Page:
Nigeria has the largest poor population in sub-Saharan Africa, with 79 million extremely poor in 2018, the World Bank said in a new report.
Punch reports that the country accounts for 20 per cent of the total poor in the region, according to the bank’s biennial ‘Poverty and Shared Prosperity Report’.
The report said the COVID-19 pandemic would push up to 40 million into extreme poverty in sub-Saharan Africa.
It said, “Almost half of poor people in sub-Saharan Africa live in just five economies: Nigeria (79 million), the Democratic Republic of Congo (60 million), Tanzania (28 million), Ethiopia (26 million), and Madagascar (20 million).
“In Nigeria, administrative areas in the north and northeast have poverty rates higher than the national average, but poverty rates are lower in areas closer to the coast.”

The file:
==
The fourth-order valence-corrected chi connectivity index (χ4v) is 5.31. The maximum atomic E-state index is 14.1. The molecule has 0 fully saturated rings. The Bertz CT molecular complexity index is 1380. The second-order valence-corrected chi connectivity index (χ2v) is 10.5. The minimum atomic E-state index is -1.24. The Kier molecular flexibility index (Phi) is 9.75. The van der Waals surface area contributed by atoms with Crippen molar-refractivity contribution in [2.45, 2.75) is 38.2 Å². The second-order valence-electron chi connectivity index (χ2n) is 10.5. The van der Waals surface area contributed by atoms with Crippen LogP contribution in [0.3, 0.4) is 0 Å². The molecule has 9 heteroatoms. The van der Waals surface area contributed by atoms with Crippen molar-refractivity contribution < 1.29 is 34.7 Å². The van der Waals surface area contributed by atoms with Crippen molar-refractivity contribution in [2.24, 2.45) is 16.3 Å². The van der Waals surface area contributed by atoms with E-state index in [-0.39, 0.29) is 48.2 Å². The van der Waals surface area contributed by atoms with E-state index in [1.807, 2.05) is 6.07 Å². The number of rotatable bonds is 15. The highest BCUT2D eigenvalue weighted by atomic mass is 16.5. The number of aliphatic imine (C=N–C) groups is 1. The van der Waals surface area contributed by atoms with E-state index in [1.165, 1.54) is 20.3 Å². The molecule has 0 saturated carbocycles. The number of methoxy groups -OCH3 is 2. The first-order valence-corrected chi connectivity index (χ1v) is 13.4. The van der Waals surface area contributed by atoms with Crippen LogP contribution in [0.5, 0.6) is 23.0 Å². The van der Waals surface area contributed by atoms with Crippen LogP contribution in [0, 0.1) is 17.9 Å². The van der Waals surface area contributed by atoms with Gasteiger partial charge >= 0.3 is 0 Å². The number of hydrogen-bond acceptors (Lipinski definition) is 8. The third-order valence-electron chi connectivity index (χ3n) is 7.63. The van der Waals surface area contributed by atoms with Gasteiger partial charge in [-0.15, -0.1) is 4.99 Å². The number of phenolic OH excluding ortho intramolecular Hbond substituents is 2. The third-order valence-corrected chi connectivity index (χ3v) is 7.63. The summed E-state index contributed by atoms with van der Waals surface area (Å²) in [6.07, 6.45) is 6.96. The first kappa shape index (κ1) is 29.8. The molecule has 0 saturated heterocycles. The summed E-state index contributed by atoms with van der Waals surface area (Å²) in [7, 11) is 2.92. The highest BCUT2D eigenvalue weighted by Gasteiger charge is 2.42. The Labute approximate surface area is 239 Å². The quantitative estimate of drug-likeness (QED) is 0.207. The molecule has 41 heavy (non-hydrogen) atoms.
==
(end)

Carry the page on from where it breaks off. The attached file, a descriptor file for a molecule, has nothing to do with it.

According to the report, many of the global poor live in middle-income countries, such as India and Nigeria, where the income requirement for being non-poor is higher than the international poverty line.
The World Bank described sub-Saharan Africa as the region with the largest concentration of the extreme poor, with many economies having poverty rates well above the world average.
It said, “Of the 44 economies with available poverty estimates in the region, 38 have a rate of extreme poverty higher than 10 per cent. Half of the economies have poverty rates higher than 35 per cent.
“Of the 20 economies with the largest poverty rates (based on PovacalNet estimates), 18 are in sub-Saharan Africa, and two are in the Middle East and North Africa (Syria and the Republic of Yemen).”